Thursday, August 6, 2015

Redundancy! How many NonStop systems needed to bring merriment?

HP NonStop systems have embrace industry standards and yet, for many their fault tolerant properties don’t eliminate the need for redundant systems – a lesson learnt from years of experience as nothing can eliminate disasters and just plain bad luck!

In client newsletters and in posts to other blogs I have bemoaned the fact that even with additional cars in the garage there can be times when you simply don’t have a car to drive. Such was the case in July when even the company command center, the ever reliable RV, was checked in for a routine service. In the same week, the Corvette was diagnosed with having no brakes and had to wait for new pads and rotors, even as punctures took out both of the remaining cars. Yes, the “Trackhawk” Jeep SRT8 pictured above (with ultra-low-profile tires, sometimes a leak can be hard to detect but trust me, it was flat), as well as our Grand Tourer where a front tire simply rolled right off the rim were both victims to flat tires - "when it rains, it pours" as good friend Robert Rosen told me! Tires needed to be shipped in and in both cases their unusual sizes and construction demands meant a week of waiting.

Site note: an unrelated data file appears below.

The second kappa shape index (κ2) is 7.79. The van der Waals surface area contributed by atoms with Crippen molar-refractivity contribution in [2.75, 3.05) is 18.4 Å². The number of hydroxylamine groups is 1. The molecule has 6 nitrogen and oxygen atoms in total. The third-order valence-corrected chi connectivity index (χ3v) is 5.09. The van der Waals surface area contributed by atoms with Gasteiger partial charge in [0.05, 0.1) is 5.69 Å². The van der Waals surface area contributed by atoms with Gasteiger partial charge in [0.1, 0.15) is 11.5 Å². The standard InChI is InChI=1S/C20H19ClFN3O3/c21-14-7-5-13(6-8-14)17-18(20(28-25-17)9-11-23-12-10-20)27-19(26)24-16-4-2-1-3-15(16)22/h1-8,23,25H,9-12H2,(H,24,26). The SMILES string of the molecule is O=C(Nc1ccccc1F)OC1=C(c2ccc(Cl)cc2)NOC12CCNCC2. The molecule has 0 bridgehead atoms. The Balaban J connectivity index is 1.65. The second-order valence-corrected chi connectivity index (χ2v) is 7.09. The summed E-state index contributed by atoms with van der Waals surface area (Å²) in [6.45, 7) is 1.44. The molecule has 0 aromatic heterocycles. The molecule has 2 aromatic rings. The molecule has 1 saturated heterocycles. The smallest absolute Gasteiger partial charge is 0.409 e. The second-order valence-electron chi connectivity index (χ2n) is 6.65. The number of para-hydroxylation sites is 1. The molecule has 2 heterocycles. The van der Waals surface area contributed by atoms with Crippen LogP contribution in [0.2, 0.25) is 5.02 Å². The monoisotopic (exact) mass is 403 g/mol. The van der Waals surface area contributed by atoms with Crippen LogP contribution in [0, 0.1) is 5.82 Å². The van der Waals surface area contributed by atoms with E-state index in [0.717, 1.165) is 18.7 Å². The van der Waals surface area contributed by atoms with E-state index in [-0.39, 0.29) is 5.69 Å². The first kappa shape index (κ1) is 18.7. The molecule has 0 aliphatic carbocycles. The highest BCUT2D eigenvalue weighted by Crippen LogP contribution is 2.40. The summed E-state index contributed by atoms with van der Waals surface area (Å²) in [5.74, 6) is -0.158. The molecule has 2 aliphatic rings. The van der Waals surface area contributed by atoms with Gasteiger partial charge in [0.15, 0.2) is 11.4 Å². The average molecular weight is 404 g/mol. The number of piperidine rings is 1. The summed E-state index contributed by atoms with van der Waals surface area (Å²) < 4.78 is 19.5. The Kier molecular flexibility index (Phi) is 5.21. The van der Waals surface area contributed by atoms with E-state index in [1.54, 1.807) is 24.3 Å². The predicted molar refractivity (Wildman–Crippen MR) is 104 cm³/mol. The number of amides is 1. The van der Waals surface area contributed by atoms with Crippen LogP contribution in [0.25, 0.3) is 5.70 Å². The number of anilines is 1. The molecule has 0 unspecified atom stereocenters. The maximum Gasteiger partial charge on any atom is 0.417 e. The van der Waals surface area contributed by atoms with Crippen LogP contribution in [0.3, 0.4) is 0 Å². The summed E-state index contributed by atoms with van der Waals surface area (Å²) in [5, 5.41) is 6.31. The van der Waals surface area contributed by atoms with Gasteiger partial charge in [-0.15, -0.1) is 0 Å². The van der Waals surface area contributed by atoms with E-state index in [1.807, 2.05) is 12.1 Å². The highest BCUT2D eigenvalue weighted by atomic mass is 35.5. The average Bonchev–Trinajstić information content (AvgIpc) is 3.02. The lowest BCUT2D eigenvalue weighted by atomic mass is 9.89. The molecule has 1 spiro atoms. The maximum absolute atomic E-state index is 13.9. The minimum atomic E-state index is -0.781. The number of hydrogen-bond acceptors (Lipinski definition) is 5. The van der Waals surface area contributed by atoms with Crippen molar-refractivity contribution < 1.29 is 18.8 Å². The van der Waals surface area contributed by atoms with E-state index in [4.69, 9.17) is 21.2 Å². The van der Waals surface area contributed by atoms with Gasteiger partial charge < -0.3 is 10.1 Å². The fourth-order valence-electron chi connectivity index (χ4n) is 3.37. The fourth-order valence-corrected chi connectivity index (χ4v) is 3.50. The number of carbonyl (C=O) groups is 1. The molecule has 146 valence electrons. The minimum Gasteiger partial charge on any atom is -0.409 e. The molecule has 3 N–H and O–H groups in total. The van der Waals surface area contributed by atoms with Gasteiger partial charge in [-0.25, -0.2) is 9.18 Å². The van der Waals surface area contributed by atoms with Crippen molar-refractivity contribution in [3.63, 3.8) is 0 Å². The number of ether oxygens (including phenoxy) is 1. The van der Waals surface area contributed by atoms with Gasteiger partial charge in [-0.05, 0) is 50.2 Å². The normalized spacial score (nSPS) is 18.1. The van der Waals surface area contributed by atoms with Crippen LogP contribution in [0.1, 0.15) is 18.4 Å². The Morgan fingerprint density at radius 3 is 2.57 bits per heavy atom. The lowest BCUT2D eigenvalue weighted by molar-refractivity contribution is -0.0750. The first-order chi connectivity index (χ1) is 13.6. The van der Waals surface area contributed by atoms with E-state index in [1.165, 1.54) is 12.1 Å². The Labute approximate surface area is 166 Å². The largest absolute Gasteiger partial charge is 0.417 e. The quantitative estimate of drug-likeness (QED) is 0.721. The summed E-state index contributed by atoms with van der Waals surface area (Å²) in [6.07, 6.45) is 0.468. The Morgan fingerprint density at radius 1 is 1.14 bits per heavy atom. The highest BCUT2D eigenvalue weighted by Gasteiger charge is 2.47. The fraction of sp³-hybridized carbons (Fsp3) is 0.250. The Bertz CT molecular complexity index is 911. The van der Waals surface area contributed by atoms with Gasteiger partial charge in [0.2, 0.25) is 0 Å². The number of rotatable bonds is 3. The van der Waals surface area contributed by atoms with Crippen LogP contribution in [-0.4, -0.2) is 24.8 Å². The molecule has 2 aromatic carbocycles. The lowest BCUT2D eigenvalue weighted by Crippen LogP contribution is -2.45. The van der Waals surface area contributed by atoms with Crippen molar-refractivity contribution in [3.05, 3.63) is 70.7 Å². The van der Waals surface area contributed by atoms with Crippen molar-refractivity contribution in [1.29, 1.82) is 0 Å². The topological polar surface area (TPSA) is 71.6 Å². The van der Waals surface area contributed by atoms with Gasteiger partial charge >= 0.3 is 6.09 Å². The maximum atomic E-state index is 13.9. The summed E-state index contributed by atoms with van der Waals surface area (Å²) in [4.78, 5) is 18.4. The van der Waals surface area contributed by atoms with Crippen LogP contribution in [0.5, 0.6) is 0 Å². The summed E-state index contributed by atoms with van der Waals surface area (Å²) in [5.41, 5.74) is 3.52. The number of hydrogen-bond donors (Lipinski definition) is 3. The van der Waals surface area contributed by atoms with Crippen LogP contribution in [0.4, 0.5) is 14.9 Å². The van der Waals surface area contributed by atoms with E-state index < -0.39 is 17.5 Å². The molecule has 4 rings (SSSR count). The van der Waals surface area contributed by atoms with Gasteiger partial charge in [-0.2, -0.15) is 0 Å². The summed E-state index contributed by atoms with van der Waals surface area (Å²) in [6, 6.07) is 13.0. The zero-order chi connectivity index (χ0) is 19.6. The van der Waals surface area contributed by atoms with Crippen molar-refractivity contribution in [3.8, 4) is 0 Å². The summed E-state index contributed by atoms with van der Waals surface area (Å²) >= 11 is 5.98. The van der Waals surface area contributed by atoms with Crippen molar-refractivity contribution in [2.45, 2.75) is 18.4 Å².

The Holen – Buckle family was reduced to asking immediate family for help and they graciously responded. Much of this was covered in the post to our social blog of August 1, 2015, With places to go and plans in place, the wheels fell off … where you can read more about this predicament. This wasn’t the only instance where the issue of redundancy came up. Among the NonStop vendor community there are those vendors with the sizable inventory of NonStop systems. In some cases, there are systems (vital to these vendors’ customer support programs) that date back to the NonStop Himalaya K-Series systems. However, as with any business model, due consideration continues to be given to just how many systems need supporting and at how many locations?

For the NonStop community the absolute minimum of everything is two, but in recent times, when it comes to systems and indeed locations, this number has steadily risen to where three or more sites with many more systems is not uncommon. Indeed, even as the NonStop community acknowledges a consolidation among the NonStop user base following many years of aggressive M&A activity two sites, each fully replicated (with at least four sites), is not only not rare, it’s more common than we may think. The rise in popularity of Disaster / Recovery solutions in the last decade and the number of product offerings to choose from has certainly contributed to the increase in system numbers and sites.